U.S. cover art
|Single by Michael Jackson|
|from the album Thriller|
|B-side||"Burn This Disco Out" (UK) / "Get on the Floor"|
|Released||February 14, 1983|
|Format||7" single, 12" single, CD, Mini CD|
|Genre||Pop rock, hard rock|
Michael Jackson (co-producer)
|Michael Jackson singles chronology|
"Beat It" is a song written and performed by American recording artist Michael Jackson and produced by Quincy Jones (with co-production by Jackson). It is the third single from the singer's sixth solo album, Thriller (1982). Eddie Van Halen played the song's distinctive overdriven guitar solo, but was prevented by his record label from appearing in the music video. He did appear on stage with Jackson in Dallas during the Jackson brothers "Victory Tour." Following the successful chart performances of the Thriller singles "The Girl Is Mine" and "Billie Jean", "Beat It" was released on February 3, 1983 as the album's third single. The song was promoted with a short film that featured Jackson bringing two gangs together through the power of music and dance. It is one of the artist's most recognizable signature songs, and a favorite of many Jackson fans worldwide.
"Beat It" received the Grammy Awards for Record of the Year and Best Male Rock Vocal Performance, as well as two American Music Awards. It was inducted into the Music Video Producers Hall of Fame. "Beat It" (along with the song's music video) propelled Thriller into becoming the best-selling album of all time. The single was certified platinum in the United States in 1989. Rolling Stone placed "Beat It" on the 344th spot of its list of "The 500 Greatest Songs of All Time". "Beat It" was also ranked number 81 on Rolling Stone 's "100 Greatest Guitar Songs of All Time".
In the decades since its release, "Beat It" has been covered, parodied, and sampled by numerous artists including Pierce the Veil, Fall Out Boy, Pomplamoose, Justin Bieber, Alvin and the Chipmunks, Fergie, John 5, "Weird Al" Yankovic, and Eminem. The song was also featured in the National Highway Safety Commission's anti-drunk driving campaign.
- 1 Production and composition
- 2 Release and reception
- 3 Music video
- 4 Live performances
- 5 Legacy
- 6 Track listing
- 7 Official versions
- 8 Personnel
- 9 Charts and certifications
- 10 Beat It 2008
- 11 Fall Out Boy version
- 12 Cover versions
- 13 Notes
- 14 References
- 15 External links
Production and composition
The lyrics of "Beat It" are about defeat and courage, and were written by Jackson for inclusion on his Thriller album.
|Problems playing this file? See media help.|
"Beat It" was composed by Michael Jackson for his Thriller album. Producer Quincy Jones had wanted to include a rock 'n' roll song in the vein of the Knack's "My Sharona", though Jackson reportedly had never previously shown an interest in the genre. Jackson later said of "Beat It", "I wanted to write a song, the type of song that I would buy if I were to buy a rock song... That is how I approached it and I wanted the children to really enjoy it—the school children as well as the college students." Upon hearing the first recorded vocals, Jones stated that it was exactly what he was looking for. The song begins with seven distinct synthesizer notes played on the Synclavier digital synthesizer. While Tom Bahler is credited with Synclavier performance on the song, the intro is taken note for note from a demo LP released the year before, called "The Incredible Sounds of Synclavier II" first published in 1981 by Denny Jaeger Creative Services, Inc and sold by New England Digital, makers of the Synclavier.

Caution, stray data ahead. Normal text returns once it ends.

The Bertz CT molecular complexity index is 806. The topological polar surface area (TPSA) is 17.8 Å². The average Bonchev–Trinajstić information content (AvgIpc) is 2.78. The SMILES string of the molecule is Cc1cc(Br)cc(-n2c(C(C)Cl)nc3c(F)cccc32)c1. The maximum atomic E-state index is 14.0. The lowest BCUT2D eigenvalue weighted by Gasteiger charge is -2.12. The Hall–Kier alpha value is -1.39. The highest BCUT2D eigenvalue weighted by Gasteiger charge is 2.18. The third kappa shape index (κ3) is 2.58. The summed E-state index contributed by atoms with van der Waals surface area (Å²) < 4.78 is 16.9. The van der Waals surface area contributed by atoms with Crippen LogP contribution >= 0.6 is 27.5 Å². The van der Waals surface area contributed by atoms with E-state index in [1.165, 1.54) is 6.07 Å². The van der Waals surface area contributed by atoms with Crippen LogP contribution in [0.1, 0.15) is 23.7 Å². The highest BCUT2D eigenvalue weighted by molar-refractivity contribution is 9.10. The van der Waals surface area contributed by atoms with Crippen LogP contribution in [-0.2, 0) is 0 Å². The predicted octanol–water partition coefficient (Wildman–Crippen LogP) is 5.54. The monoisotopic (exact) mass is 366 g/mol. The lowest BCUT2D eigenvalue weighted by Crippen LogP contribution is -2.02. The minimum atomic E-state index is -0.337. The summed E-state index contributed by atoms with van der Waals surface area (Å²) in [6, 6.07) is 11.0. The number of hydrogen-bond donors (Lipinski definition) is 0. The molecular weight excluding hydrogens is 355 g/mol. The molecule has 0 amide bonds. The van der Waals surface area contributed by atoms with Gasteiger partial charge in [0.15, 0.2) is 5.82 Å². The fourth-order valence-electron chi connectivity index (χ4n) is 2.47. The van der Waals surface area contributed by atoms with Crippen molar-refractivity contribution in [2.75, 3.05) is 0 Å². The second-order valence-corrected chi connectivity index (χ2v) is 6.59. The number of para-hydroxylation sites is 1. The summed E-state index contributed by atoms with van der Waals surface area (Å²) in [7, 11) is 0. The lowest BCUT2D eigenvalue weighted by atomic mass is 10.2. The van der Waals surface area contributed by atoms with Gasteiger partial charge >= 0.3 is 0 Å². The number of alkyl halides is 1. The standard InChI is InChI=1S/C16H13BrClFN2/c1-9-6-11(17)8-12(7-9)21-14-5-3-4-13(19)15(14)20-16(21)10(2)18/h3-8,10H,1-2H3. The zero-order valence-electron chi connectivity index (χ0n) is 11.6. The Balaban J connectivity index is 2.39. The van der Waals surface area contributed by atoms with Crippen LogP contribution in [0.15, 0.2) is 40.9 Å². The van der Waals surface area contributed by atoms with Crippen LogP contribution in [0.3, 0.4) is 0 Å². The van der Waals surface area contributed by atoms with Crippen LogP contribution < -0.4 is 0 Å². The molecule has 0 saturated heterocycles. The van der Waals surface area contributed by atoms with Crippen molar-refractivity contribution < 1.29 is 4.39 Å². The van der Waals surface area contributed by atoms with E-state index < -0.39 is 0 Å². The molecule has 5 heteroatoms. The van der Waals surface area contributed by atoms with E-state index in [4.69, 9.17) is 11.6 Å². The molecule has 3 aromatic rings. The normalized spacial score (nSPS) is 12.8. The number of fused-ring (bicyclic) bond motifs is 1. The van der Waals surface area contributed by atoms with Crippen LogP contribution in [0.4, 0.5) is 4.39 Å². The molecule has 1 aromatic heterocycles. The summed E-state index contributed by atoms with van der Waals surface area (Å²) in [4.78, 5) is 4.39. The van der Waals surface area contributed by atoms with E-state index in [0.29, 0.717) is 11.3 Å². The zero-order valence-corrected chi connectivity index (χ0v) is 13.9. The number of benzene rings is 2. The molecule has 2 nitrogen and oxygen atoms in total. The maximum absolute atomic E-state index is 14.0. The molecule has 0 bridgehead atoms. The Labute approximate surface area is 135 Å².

Eddie Van Halen, lead guitarist of hard rock band Van Halen, was asked to add a guitar solo. When initially contacted by Jones, Van Halen thought he was receiving a prank call. Having established that the call was genuine, Van Halen recorded his guitar solo free of any charge. "I did it as a favor", the musician later said. "I was a complete fool, according to the rest of the band, our manager and everyone else. I was not used. I knew what I was doing – I don't do something unless I want to do it." Van Halen recorded his contribution following Jones and Jackson arriving at the guitarist's house with a "skeleton version" of the song. Fellow guitarist Steve Lukather recalled, "Initially, we rocked it out as Eddie had played a good solo—but Quincy thought it was too tough. So I had to reduce the distorted guitar sound and that is what was released." The song was among the last four completed for Thriller; the others were "Human Nature", "P.Y.T. (Pretty Young Thing)" and "The Lady in My Life".
On the record, right before Van Halen's guitar solo begins, a noise is heard that sounds like somebody knocking at a door. It is reported that the knock was a person walking into Eddie's recording studio. Another story has claimed that the sound was simply the musician knocking on his own guitar. The sound, however, is that of Jackson knocking on a drum case, as he is credited in the album's liner notes. The lyrics of "Beat It" are about defeat and courage, and have been described as a "sad commentary on human nature". The line "don't be a macho man" is said to express Jackson's dislike of violence, whilst also referring to the childhood abuse he faced at the hands of his father Joseph. The song is played in the key of D-sharp minor at a moderately fast tempo of 139 beats per minute, making it one of Jackson's fastest songs. In the song, Jackson's vocal range is A♯3 to C♯5.